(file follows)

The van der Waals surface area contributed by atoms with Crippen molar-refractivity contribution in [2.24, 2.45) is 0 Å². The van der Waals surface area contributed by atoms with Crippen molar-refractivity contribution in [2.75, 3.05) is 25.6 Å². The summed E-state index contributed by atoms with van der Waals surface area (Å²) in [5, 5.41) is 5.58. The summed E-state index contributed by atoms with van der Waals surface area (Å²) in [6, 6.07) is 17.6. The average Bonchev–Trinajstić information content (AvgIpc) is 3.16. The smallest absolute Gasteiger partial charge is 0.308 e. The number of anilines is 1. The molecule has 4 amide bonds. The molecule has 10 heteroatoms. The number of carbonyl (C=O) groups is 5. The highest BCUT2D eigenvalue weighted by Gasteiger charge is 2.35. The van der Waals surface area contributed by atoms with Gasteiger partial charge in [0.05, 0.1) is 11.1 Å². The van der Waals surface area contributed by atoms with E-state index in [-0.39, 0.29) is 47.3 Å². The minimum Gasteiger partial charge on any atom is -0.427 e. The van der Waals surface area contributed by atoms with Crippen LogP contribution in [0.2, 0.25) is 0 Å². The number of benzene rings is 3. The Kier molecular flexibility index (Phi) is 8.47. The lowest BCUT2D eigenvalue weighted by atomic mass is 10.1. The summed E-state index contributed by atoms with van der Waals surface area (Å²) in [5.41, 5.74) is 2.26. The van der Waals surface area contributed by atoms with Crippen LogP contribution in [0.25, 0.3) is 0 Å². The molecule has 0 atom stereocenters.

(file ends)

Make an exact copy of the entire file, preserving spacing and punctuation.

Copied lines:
The van der Waals surface area contributed by atoms with Crippen molar-refractivity contribution in [2.24, 2.45) is 0 Å². The van der Waals surface area contributed by atoms with Crippen molar-refractivity contribution in [2.75, 3.05) is 25.6 Å². The summed E-state index contributed by atoms with van der Waals surface area (Å²) in [5, 5.41) is 5.58. The summed E-state index contributed by atoms with van der Waals surface area (Å²) in [6, 6.07) is 17.6. The average Bonchev–Trinajstić information content (AvgIpc) is 3.16. The smallest absolute Gasteiger partial charge is 0.308 e. The number of anilines is 1. The molecule has 4 amide bonds. The molecule has 10 heteroatoms. The number of carbonyl (C=O) groups is 5. The highest BCUT2D eigenvalue weighted by Gasteiger charge is 2.35. The van der Waals surface area contributed by atoms with Gasteiger partial charge in [0.05, 0.1) is 11.1 Å². The van der Waals surface area contributed by atoms with E-state index in [-0.39, 0.29) is 47.3 Å². The minimum Gasteiger partial charge on any atom is -0.427 e. The van der Waals surface area contributed by atoms with Crippen LogP contribution in [0.2, 0.25) is 0 Å². The number of benzene rings is 3. The Kier molecular flexibility index (Phi) is 8.47. The lowest BCUT2D eigenvalue weighted by atomic mass is 10.1. The summed E-state index contributed by atoms with van der Waals surface area (Å²) in [5.41, 5.74) is 2.26. The van der Waals surface area contributed by atoms with Crippen LogP contribution in [0.25, 0.3) is 0 Å². The molecule has 0 atom stereocenters.